Speed-to-contract is vital to your revenues.
As a P&L executive you know that.
As a former P&L executive — now practicing law — I know that.
But too many lawyers just don’t. They focus on verbal tweaks and “improvements” that hold up the process.
It was only after I accepted a corporate client’s invitation to leave law practice and run one of its divisions that I understood how important timely execution is to doing the deal. Until then I was preoccupied, like most of my lawyer colleagues, with constant adjustment of terms in pursuit of a legally perfect document.
Of course the answer can’t be that we eliminate attorneys’ contribution to all this. Speed-to-contract that ends up with the wrong contract terms is self-defeating.
But now there’s technology that helps to accelerate the pace, while incorporating good legal guidance into a much more agile and timely process.
According to Bloomberg Law (“DocuSign Wants to ‘Democratize’ Contract Negotiations”), 31% of companies don’t use technology for the contract negotiation process — they “manage contracts using spreadsheets like Microsoft Excel”. And Prashant Dubey, Vice President of Contract Solutions at Elevate Services, says that even at some of the country’s largest companies corporate lawyers still “run down the hall” and ask paralegals for help finding contracts.
DocuSign is a publicly traded company with nearly $1 billion in revenue. They estimate that only 27% of companies use contract management technology that incorporate the best legal analysis into a software system that business people access directly.
Last week (the week of February 23, 2020) DocuSign announced its purchase of Seal Software, “a legal technology company that uses artificial intelligence (AI) to analyze documents and provide reports on what types of clauses they include.”
The idea is to reduce the role of in-house lawyers by helping the business people themselves to find, negotiate, edit, and sign contracts through what they call an “agreement cloud”.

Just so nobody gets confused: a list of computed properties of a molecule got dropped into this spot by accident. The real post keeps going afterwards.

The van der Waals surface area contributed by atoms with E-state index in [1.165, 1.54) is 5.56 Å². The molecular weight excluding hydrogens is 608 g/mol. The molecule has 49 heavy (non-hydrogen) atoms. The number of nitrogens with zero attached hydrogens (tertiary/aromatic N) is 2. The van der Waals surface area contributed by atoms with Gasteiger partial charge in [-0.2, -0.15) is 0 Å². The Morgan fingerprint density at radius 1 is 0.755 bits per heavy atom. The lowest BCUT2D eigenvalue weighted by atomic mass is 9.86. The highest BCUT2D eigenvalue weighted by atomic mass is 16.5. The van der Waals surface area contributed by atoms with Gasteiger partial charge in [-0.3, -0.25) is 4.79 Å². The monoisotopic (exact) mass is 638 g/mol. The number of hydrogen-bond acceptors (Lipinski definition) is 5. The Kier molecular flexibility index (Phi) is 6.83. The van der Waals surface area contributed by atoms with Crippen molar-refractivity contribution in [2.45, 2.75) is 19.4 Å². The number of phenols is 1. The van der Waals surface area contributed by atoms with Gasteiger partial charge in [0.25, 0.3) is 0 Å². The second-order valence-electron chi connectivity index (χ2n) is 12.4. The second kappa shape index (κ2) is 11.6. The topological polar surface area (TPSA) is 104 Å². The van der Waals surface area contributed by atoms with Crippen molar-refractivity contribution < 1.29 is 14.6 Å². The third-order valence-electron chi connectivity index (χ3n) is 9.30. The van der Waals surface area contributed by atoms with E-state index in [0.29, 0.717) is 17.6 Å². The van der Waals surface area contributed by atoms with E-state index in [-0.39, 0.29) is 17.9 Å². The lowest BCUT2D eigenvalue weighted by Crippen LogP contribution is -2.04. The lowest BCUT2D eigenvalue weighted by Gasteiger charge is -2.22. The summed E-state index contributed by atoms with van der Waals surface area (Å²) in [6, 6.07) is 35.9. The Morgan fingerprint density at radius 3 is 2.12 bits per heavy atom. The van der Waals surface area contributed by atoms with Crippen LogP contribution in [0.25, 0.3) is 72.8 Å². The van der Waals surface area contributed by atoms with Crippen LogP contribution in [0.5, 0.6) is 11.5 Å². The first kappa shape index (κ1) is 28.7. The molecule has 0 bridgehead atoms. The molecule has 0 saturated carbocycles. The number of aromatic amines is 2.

DocuSign’s COO Scott Olrich puts it this way:
” … The agreement cloud is going to open up the legal function [corporate law department] to be a lot more strategic than it has ever been. We are going to democratize the technology to make it a lot easier for the sales reps, the service people, to be empowered to conduct business in a much more ‘self service’ way.”
This sort of technology is a breakthrough that can neutralize what until now has been viewed as a zero-sum trade-off between high legal standards versus speed-to-contract.
Until now, lawyers have had to insist of flyspecking every change in contract terms as sales and commercial people work with the client corporation’s customers to close the deal. But this mother-may-I approach has slowed down the process and often alienated the customer who’s otherwise willing to begin payment.
With this kind of technology, my fellow lawyers will need to realize that they are not the only smart people involved in the process, and they’ll eventually have to offer dollars-and-cents analysis instead of their traditional instincts and eccentricities.
Northwestern University Law School professor Dan Linna:
“Lawyers should be answering empirical questions … such as how much revenue is lost by the length of negotiations or the lack of insight into what the contracts actually say. That way they can help design a new, better way to negotiate and analyze contracts.
“Otherwise, there are plenty of other super-talented professionals who are not lawyers who are looking at unlocking the contracting process and unlocking millions of dollars in value. They will bring in lawyers where they need to, but they will not let lawyers stand in the way.”